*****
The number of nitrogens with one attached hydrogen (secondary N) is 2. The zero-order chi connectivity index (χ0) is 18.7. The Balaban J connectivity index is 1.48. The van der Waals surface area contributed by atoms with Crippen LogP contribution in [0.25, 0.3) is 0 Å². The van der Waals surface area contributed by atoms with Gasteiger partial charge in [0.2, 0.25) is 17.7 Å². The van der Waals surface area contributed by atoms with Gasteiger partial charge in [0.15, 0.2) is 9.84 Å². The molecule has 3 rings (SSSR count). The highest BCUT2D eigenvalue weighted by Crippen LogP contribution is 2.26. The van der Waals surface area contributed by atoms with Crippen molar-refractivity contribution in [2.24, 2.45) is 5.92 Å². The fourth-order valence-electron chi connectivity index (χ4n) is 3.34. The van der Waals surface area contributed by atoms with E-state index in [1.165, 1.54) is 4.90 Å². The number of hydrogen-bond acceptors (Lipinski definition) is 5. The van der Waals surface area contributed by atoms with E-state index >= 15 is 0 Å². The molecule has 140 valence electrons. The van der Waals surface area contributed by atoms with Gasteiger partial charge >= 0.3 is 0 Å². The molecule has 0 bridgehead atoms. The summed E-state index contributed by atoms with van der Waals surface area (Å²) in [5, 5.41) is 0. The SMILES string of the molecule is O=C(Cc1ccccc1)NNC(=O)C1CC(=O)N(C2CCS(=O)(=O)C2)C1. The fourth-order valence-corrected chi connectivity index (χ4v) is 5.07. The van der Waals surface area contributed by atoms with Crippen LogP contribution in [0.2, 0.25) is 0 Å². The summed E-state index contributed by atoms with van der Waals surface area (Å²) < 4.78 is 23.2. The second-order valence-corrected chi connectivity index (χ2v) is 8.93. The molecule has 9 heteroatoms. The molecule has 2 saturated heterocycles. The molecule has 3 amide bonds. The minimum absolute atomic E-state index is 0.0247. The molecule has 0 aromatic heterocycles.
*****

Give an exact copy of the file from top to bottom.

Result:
The number of nitrogens with one attached hydrogen (secondary N) is 2. The zero-order chi connectivity index (χ0) is 18.7. The Balaban J connectivity index is 1.48. The van der Waals surface area contributed by atoms with Crippen LogP contribution in [0.25, 0.3) is 0 Å². The van der Waals surface area contributed by atoms with Gasteiger partial charge in [0.2, 0.25) is 17.7 Å². The van der Waals surface area contributed by atoms with Gasteiger partial charge in [0.15, 0.2) is 9.84 Å². The molecule has 3 rings (SSSR count). The highest BCUT2D eigenvalue weighted by Crippen LogP contribution is 2.26. The van der Waals surface area contributed by atoms with Crippen molar-refractivity contribution in [2.24, 2.45) is 5.92 Å². The fourth-order valence-electron chi connectivity index (χ4n) is 3.34. The van der Waals surface area contributed by atoms with E-state index in [1.165, 1.54) is 4.90 Å². The number of hydrogen-bond acceptors (Lipinski definition) is 5. The van der Waals surface area contributed by atoms with E-state index >= 15 is 0 Å². The molecule has 140 valence electrons. The van der Waals surface area contributed by atoms with Gasteiger partial charge >= 0.3 is 0 Å². The molecule has 0 bridgehead atoms. The summed E-state index contributed by atoms with van der Waals surface area (Å²) in [5, 5.41) is 0. The SMILES string of the molecule is O=C(Cc1ccccc1)NNC(=O)C1CC(=O)N(C2CCS(=O)(=O)C2)C1. The fourth-order valence-corrected chi connectivity index (χ4v) is 5.07. The van der Waals surface area contributed by atoms with Crippen LogP contribution in [0.2, 0.25) is 0 Å². The summed E-state index contributed by atoms with van der Waals surface area (Å²) < 4.78 is 23.2. The second-order valence-corrected chi connectivity index (χ2v) is 8.93. The molecule has 9 heteroatoms. The molecule has 2 saturated heterocycles. The molecule has 3 amide bonds. The minimum absolute atomic E-state index is 0.0247. The molecule has 0 aromatic heterocycles.